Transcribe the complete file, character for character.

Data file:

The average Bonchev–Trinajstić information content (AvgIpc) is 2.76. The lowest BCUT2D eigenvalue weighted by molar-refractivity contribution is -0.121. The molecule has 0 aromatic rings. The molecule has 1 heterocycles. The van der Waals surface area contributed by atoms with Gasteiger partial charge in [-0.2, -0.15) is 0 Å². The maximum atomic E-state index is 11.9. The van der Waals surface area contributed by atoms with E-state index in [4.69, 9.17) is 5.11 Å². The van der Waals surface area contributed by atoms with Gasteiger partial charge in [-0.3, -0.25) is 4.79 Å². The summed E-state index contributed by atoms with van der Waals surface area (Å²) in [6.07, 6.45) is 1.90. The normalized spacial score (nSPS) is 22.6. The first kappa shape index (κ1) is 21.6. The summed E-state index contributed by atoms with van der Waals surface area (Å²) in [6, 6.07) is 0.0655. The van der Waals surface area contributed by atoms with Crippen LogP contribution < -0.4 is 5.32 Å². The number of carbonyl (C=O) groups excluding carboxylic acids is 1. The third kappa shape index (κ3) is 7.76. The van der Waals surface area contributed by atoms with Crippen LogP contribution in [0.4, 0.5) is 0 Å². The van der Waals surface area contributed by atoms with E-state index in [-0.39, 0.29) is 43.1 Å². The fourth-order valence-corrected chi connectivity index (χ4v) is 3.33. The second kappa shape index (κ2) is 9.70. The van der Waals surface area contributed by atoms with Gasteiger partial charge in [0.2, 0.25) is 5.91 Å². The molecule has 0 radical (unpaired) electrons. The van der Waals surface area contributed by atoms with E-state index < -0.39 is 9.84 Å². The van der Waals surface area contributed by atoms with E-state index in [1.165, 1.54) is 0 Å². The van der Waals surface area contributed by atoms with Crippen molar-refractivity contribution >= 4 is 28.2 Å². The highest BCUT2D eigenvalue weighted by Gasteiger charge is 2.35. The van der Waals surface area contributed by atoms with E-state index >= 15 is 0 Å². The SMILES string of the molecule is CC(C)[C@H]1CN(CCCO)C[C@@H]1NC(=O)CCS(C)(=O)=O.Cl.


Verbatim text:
The average Bonchev–Trinajstić information content (AvgIpc) is 2.76. The lowest BCUT2D eigenvalue weighted by molar-refractivity contribution is -0.121. The molecule has 0 aromatic rings. The molecule has 1 heterocycles. The van der Waals surface area contributed by atoms with Gasteiger partial charge in [-0.2, -0.15) is 0 Å². The maximum atomic E-state index is 11.9. The van der Waals surface area contributed by atoms with E-state index in [4.69, 9.17) is 5.11 Å². The van der Waals surface area contributed by atoms with Gasteiger partial charge in [-0.3, -0.25) is 4.79 Å². The summed E-state index contributed by atoms with van der Waals surface area (Å²) in [6.07, 6.45) is 1.90. The normalized spacial score (nSPS) is 22.6. The first kappa shape index (κ1) is 21.6. The summed E-state index contributed by atoms with van der Waals surface area (Å²) in [6, 6.07) is 0.0655. The van der Waals surface area contributed by atoms with Crippen LogP contribution < -0.4 is 5.32 Å². The number of carbonyl (C=O) groups excluding carboxylic acids is 1. The third kappa shape index (κ3) is 7.76. The van der Waals surface area contributed by atoms with Crippen LogP contribution in [0.4, 0.5) is 0 Å². The van der Waals surface area contributed by atoms with E-state index in [-0.39, 0.29) is 43.1 Å². The fourth-order valence-corrected chi connectivity index (χ4v) is 3.33. The second kappa shape index (κ2) is 9.70. The van der Waals surface area contributed by atoms with Gasteiger partial charge in [0.2, 0.25) is 5.91 Å². The molecule has 0 radical (unpaired) electrons. The van der Waals surface area contributed by atoms with E-state index < -0.39 is 9.84 Å². The van der Waals surface area contributed by atoms with E-state index in [1.165, 1.54) is 0 Å². The van der Waals surface area contributed by atoms with Crippen molar-refractivity contribution >= 4 is 28.2 Å². The highest BCUT2D eigenvalue weighted by Gasteiger charge is 2.35. The van der Waals surface area contributed by atoms with E-state index >= 15 is 0 Å². The SMILES string of the molecule is CC(C)[C@H]1CN(CCCO)C[C@@H]1NC(=O)CCS(C)(=O)=O.Cl.